9. Rick Seaney says:


    Liquids are the big no-no – so get your free drinks (non-alcoholic are free) on the plane; and here’s the TSA’s list of food items and the like, that cannot be brought through security: http://www.tsa.gov/travelers/airtravel/holiday.shtm and also see this link: http://www.tsa.gov/311/index.shtm

    Hope this helps.

  10. jake kellirs says:

    I’d like to know the why of some of your suggestions.

    What is the issue with hard boiled eggs. Seems like a perfect food that will last at least awhile without refrigeration.

    Do I presume that tuna salad is bad solely because of potential spoilage?

    And I presume that rest of your avoid list is mainly to not antagonize other passengers.

    Also, do we need to worry about any foods that contain nitrates etc triggering searches and inconvenience? Examples, lunch meats, hot dogs, salami?

    Are there any fruits etc that are considered liquids, i.e. whole oranges, plums etc. they certainly can be more than 3 oz too.

    thank you so much!

  11. jake kellirs says:

    also, is a plastic fork or knife a problem in security? not obvious. if it is a risk, why can you get one after passing security.

    this whole security system is a puzzle.

  12. K says:

    Forget the nuts! There are too many people out there with severe allergies, and an anaphylactic reaction at 35,000 feet is not something you want to be responsible for. It is unfortunate that many airlines still offer nuts, let’s not exacerbate the problem. There are plenty of other healthy snack options.

  13. flyer says:

    All these different fees are just insane. I actually travelled from Brussels to Charlotte and was allowed 3 free bags by “mistake,” and was charged $200 to bring the bag back with me. I was thankfully allowed 2 free bags because of frequent flyer status, if not, I would have had to pay for my second bag also! The day that airlines scratch free food on intercontinental flights, I’m going to start the biggest protest possible. These poor airlines are losing money and making passengers pay for everything, and governments just keep adding and/or increasing taxes.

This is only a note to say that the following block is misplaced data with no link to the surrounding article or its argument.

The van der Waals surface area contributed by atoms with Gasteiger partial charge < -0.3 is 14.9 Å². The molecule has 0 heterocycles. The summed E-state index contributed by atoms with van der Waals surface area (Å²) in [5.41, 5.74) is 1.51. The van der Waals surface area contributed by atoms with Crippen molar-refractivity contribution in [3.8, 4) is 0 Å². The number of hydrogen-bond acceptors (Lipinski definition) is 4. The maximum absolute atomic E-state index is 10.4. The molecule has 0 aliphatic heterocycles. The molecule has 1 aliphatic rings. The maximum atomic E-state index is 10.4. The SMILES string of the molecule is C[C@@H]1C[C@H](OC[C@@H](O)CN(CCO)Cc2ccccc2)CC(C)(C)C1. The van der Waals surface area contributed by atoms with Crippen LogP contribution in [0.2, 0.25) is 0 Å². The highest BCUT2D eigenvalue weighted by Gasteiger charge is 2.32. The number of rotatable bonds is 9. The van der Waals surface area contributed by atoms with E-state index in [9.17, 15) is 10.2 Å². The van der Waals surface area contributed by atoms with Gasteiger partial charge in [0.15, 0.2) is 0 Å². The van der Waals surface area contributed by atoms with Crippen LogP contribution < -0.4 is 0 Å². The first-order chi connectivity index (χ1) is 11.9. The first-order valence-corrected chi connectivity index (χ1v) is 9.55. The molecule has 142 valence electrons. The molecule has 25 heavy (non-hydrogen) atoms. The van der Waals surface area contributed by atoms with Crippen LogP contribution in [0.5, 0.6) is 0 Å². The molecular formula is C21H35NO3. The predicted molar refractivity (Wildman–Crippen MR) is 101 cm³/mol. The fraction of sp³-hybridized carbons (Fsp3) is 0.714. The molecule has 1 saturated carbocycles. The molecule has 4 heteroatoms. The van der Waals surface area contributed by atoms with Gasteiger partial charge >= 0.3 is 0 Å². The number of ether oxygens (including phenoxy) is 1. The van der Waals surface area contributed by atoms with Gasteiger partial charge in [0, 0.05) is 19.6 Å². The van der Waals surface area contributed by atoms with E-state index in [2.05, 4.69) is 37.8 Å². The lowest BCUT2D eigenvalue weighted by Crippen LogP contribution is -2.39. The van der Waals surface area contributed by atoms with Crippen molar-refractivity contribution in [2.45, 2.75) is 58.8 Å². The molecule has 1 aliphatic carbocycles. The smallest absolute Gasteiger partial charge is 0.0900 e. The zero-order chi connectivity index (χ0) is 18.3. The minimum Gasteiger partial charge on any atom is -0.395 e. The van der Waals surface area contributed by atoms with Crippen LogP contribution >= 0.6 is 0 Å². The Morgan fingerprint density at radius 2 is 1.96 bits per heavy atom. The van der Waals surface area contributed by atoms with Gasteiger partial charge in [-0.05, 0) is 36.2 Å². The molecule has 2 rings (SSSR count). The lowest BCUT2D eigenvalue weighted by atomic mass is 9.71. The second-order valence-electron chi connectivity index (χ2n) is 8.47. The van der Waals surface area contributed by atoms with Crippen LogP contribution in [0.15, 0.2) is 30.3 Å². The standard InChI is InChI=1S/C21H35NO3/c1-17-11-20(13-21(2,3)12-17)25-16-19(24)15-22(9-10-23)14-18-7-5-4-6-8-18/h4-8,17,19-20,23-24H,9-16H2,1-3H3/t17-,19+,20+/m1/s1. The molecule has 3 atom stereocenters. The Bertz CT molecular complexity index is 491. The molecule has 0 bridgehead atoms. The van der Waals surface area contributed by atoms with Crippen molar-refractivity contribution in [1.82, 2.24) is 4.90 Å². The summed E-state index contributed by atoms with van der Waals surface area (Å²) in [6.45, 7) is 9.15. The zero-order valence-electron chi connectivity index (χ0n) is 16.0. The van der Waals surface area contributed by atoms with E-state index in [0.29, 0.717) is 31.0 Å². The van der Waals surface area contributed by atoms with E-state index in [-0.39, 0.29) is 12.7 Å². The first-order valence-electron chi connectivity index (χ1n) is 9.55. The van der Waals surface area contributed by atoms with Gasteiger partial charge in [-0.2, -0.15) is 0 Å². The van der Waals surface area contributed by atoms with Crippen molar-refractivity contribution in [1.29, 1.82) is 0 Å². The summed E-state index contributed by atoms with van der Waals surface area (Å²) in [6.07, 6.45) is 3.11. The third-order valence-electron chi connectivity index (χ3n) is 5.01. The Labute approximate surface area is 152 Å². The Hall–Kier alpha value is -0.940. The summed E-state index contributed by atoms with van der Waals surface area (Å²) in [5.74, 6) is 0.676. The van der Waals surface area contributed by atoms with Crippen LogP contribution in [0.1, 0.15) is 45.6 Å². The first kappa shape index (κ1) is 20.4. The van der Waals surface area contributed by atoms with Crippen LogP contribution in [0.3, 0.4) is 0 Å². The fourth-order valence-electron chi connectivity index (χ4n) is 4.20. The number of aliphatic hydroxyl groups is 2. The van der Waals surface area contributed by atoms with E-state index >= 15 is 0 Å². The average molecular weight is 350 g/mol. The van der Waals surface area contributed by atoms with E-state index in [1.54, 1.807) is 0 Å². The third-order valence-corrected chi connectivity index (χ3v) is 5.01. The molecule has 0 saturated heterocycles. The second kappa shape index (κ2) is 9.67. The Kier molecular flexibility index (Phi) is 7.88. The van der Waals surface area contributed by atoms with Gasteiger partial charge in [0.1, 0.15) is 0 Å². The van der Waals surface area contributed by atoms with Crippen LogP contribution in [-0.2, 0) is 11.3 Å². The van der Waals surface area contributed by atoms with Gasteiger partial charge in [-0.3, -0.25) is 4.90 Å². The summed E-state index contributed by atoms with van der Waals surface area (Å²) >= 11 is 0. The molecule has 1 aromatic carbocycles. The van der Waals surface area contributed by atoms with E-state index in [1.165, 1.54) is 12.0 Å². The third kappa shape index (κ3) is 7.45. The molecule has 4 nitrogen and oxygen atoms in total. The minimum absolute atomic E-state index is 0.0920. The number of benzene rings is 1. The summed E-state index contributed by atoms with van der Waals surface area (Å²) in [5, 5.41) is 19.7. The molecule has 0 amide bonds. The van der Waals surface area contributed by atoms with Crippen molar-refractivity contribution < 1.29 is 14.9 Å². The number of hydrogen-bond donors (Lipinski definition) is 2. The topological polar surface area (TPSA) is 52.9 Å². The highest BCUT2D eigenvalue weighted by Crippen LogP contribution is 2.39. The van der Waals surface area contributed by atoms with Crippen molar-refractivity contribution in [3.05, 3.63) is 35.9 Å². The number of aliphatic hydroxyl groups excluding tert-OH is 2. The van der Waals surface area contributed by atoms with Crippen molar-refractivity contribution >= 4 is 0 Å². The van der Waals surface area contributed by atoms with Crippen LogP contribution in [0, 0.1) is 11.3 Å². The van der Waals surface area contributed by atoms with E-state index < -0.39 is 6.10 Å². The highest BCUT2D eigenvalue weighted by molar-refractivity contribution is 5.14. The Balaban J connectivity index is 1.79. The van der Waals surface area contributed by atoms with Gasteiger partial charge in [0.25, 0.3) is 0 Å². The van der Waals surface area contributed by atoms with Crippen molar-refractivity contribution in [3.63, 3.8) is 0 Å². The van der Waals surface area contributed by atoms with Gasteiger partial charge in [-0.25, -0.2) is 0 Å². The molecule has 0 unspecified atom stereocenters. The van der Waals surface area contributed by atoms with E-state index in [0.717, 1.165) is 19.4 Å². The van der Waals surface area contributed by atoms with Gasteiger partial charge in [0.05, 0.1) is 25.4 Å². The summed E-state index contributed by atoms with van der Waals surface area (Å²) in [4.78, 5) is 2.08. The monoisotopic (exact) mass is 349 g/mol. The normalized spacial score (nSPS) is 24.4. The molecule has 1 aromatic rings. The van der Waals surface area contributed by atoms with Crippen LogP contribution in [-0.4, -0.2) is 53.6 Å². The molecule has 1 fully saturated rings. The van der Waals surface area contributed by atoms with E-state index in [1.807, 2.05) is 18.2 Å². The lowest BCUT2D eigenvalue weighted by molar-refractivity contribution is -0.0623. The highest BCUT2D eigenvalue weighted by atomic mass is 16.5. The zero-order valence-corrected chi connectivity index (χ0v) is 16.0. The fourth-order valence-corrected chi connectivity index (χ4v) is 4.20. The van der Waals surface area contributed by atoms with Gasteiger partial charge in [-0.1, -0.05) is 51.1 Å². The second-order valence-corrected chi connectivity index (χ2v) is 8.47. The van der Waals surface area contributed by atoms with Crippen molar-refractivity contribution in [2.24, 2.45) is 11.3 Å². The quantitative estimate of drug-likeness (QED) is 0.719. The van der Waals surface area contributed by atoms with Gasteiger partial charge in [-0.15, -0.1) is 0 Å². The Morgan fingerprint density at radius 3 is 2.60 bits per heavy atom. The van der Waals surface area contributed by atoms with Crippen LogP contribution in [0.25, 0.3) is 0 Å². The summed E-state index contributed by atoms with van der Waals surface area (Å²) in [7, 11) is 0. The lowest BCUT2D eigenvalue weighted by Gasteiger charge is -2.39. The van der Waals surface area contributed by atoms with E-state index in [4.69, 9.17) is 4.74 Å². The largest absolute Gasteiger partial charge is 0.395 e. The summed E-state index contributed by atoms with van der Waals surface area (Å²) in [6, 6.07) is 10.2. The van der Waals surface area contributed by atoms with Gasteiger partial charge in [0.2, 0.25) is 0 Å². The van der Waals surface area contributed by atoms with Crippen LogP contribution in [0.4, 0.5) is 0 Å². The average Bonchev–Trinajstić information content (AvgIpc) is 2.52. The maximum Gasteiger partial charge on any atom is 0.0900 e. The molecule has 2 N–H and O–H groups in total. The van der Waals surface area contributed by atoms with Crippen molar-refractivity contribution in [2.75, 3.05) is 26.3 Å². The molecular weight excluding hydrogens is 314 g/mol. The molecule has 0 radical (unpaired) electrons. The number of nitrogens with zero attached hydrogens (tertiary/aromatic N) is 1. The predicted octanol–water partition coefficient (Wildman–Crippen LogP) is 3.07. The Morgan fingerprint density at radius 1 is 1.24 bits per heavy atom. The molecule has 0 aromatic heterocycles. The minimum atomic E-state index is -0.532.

14. Rick Seaney says:


    Check out the TSA site at http://www.TSA.gov for specifics, but I have to say, I’ve yet to hear of salami triggering any security alarms. As far as tuna, and the eggs go, we love this stuff, but it can be an issue of “aroma” – at least that’s what I hear from people who have to sit next to folks eating these things.


  15. Rick Seaney says:


    Regarding your fork question – let’s check with the TSA again – they may allow them.


  16. Rick Seaney says:


    A lot of airlines continue to serve nuts.


  17. infrequent flyer says:

    re the plastic forks, etc:

    I’ve been going coast-to-coast domestically for two years now with a plastic fork and spoon in my laptop bag, ever since the time I thought the vendor would put a fork in with my salad. I ate that salad with my fingers.

    No one has ever raised an eyebrow at security over it. I don’t know about knives, but the fork/spoon fly through, no problems.

  18. Rick Seaney says:


    Thanks for the input – it makes sense to me, too.


  19. Mary says:

    When I flew home from Hawaii in Feb, I was told I could not bring my apple onto the airplane. (I promptly ate it.) My guess is that a lot of the people who work for security don’t really know all the rules, so when in doubt, they say NO.

  20. Rick Seaney says:


    I think you’re right, I think sometimes they don’t know all the intracies of all the rules. You could always ask for a supervisor, but that could take time – and I think by eating it on the spot, you made a good decision.